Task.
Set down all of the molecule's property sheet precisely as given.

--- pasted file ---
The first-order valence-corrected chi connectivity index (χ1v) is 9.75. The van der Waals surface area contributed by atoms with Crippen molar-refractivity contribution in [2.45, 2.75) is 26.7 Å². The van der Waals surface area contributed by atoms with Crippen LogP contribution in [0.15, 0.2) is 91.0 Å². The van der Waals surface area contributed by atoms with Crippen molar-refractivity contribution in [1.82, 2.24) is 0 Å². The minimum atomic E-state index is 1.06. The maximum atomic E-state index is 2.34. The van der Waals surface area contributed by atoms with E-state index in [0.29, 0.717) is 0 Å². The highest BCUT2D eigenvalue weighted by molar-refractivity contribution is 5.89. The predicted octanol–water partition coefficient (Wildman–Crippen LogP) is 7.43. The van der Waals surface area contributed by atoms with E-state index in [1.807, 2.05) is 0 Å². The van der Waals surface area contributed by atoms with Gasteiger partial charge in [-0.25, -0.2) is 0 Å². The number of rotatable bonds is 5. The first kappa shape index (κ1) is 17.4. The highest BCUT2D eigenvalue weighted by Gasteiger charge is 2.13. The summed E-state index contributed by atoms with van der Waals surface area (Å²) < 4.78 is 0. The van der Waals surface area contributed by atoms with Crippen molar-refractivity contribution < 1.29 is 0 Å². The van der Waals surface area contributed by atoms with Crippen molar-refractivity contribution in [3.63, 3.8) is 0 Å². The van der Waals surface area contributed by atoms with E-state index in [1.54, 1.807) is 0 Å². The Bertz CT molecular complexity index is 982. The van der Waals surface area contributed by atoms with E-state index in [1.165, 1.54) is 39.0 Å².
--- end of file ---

The first-order valence-corrected chi connectivity index (χ1v) is 9.75. The van der Waals surface area contributed by atoms with Crippen molar-refractivity contribution in [2.45, 2.75) is 26.7 Å². The van der Waals surface area contributed by atoms with Crippen LogP contribution in [0.15, 0.2) is 91.0 Å². The van der Waals surface area contributed by atoms with Crippen molar-refractivity contribution in [1.82, 2.24) is 0 Å². The minimum atomic E-state index is 1.06. The maximum atomic E-state index is 2.34. The van der Waals surface area contributed by atoms with E-state index in [0.29, 0.717) is 0 Å². The highest BCUT2D eigenvalue weighted by molar-refractivity contribution is 5.89. The predicted octanol–water partition coefficient (Wildman–Crippen LogP) is 7.43. The van der Waals surface area contributed by atoms with E-state index in [1.807, 2.05) is 0 Å². The van der Waals surface area contributed by atoms with Gasteiger partial charge in [-0.25, -0.2) is 0 Å². The number of rotatable bonds is 5. The first kappa shape index (κ1) is 17.4. The highest BCUT2D eigenvalue weighted by Gasteiger charge is 2.13. The summed E-state index contributed by atoms with van der Waals surface area (Å²) < 4.78 is 0. The van der Waals surface area contributed by atoms with Crippen molar-refractivity contribution < 1.29 is 0 Å². The van der Waals surface area contributed by atoms with Crippen molar-refractivity contribution in [3.63, 3.8) is 0 Å². The van der Waals surface area contributed by atoms with E-state index in [1.54, 1.807) is 0 Å². The Bertz CT molecular complexity index is 982. The van der Waals surface area contributed by atoms with E-state index in [1.165, 1.54) is 39.0 Å².